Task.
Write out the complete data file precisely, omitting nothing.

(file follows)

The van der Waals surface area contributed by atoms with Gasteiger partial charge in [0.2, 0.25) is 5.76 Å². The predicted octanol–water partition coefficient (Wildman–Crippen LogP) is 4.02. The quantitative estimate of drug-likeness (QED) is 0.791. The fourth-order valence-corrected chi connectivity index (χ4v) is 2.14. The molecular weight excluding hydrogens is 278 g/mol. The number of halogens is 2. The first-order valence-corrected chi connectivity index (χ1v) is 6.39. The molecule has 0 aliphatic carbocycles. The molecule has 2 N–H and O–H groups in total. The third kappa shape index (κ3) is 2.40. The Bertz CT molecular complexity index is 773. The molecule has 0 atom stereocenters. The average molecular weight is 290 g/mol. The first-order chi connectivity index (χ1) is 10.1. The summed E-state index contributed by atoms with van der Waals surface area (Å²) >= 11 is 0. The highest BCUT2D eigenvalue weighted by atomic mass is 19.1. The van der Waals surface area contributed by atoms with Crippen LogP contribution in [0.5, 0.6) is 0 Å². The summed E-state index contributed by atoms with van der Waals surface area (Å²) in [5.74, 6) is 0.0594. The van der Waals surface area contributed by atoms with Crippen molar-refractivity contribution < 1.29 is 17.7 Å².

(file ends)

The van der Waals surface area contributed by atoms with Gasteiger partial charge in [0.2, 0.25) is 5.76 Å². The predicted octanol–water partition coefficient (Wildman–Crippen LogP) is 4.02. The quantitative estimate of drug-likeness (QED) is 0.791. The fourth-order valence-corrected chi connectivity index (χ4v) is 2.14. The molecular weight excluding hydrogens is 278 g/mol. The number of halogens is 2. The first-order valence-corrected chi connectivity index (χ1v) is 6.39. The molecule has 0 aliphatic carbocycles. The molecule has 2 N–H and O–H groups in total. The third kappa shape index (κ3) is 2.40. The Bertz CT molecular complexity index is 773. The molecule has 0 atom stereocenters. The average molecular weight is 290 g/mol. The first-order chi connectivity index (χ1) is 10.1. The summed E-state index contributed by atoms with van der Waals surface area (Å²) >= 11 is 0. The highest BCUT2D eigenvalue weighted by atomic mass is 19.1. The van der Waals surface area contributed by atoms with Crippen LogP contribution in [0.5, 0.6) is 0 Å². The summed E-state index contributed by atoms with van der Waals surface area (Å²) in [5.74, 6) is 0.0594. The van der Waals surface area contributed by atoms with Crippen molar-refractivity contribution < 1.29 is 17.7 Å².